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European Health Insurance Card fact sheet

  • Last modified date:
    27 January 2011

The European Healthcare Insurance Card (EHIC) entitles the holder to free or reduced-cost state provided medical treatment that becomes necessary whilst on a temporary visit to any European Economic Area (EEA) countries and Switzerland.

As of March 2010, approximately 28.7 million UK residents hold a valid EHIC.  Applying for the card is free and it is valid for up to five years. However, the EHIC is not an alternative to travel insurance. It will not cover any private medical healthcare or the cost of things such as mountain rescue in ski resorts, repatriation to the UK or lost or stolen property.

See the NHS Choices website for more information, including a country by country guide:


Is the Department of Health aware that there are other internet sites charging individuals to sign up for an EHIC card?


EHICs are free through the NHS - there is no need to pay. To apply for or renew yours, go to, call 0845 606 2030 or get an application pack from some Post Offices.

We are trying to do something about websites charging individuals for an EHIC which are not endorsed by the Department of Health.


If hospitals refuse to accept an EHIC


A valid EHIC entitles the holder to free or reduced-cost state provided medical treatment that becomes necessary whilst on a temporary visit to an EEA Member State.


We are aware that on occasion, some hospitals are seeking payment from individuals rather than accepting a valid EHIC in the first instance. The UK has raised this issue with the European Commission.


The Department would advise that the EHIC should be accepted and if any problems arise to contact the UK consular offices in order to assist with clarification with the hospital.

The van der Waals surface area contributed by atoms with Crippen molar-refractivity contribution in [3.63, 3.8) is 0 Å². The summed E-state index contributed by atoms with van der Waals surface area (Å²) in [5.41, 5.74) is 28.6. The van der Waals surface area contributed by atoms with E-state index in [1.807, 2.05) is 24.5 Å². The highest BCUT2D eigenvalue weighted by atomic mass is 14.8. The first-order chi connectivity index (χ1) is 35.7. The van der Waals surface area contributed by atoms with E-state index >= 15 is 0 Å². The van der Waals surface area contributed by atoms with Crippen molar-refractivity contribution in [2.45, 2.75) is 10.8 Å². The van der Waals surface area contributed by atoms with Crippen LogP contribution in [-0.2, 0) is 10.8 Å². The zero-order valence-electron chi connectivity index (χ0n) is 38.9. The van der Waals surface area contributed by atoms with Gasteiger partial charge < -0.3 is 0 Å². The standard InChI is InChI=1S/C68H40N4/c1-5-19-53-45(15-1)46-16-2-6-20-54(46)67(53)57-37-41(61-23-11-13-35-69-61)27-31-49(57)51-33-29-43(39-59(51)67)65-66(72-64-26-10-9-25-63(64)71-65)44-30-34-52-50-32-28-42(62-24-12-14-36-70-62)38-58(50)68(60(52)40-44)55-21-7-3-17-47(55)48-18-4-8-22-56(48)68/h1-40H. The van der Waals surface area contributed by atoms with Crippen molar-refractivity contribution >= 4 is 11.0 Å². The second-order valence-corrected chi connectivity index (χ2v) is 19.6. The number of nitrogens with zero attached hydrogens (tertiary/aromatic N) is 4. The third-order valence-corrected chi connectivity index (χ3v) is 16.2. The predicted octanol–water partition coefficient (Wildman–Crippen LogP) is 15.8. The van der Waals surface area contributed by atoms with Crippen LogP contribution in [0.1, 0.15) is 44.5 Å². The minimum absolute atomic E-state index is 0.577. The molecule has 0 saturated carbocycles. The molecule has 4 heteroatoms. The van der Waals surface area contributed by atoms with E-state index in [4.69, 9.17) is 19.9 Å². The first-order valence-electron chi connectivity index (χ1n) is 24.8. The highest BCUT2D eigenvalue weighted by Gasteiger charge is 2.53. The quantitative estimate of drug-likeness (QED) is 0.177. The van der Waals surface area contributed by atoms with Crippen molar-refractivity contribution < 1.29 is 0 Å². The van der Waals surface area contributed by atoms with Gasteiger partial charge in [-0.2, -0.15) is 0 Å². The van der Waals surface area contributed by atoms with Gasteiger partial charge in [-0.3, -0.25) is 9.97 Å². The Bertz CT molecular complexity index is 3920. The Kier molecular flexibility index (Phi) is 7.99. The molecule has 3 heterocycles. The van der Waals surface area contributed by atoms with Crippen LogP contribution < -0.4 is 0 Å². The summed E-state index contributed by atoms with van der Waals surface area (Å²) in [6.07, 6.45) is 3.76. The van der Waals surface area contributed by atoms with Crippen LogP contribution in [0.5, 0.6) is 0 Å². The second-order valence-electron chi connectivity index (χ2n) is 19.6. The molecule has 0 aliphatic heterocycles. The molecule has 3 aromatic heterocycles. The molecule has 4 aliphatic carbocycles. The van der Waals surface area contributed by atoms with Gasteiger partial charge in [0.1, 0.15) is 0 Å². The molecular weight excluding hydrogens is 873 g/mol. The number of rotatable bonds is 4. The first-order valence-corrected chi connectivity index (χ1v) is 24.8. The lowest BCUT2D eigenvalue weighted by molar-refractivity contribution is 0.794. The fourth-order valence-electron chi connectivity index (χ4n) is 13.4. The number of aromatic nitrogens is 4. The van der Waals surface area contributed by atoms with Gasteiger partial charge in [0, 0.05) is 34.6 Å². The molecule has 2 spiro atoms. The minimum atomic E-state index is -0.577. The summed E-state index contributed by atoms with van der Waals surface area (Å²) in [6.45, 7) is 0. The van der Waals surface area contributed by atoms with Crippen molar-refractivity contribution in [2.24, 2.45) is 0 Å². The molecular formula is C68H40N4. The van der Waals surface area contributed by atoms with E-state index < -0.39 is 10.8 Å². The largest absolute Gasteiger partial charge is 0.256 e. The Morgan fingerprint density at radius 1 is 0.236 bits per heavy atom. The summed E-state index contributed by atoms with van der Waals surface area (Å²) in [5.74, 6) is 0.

Do you have to pay when using an EHIC?


Often when accessing healthcare using travel insurance, you will need to pay up front and claim back the cost from your insurer afterwards.  With the EHIC you should only be charged the same as a resident of that country would be charged for the same treatment.


You need to show a valid EHIC in order to receive reduced cost, or sometimes free, state funded treatment when in another member state. It is important that in all situations you make sure that you go to a state-funded healthcare provider. No reimbursement may be provided in relation to the EHIC if you try to access private healthcare whilst on a visit and are charged.


What if I lose my EHIC?


If your EHIC is lost or stolen, you can obtain a Provisional Replacement Certificate (PRC), which works in a similar way to the EHIC, by phoning the Overseas Healthcare Team on +44 191 218 1999. You should only request one when you are in a situation that you need to access treatment and prove your entitlement, and it is only valid for that specific period.


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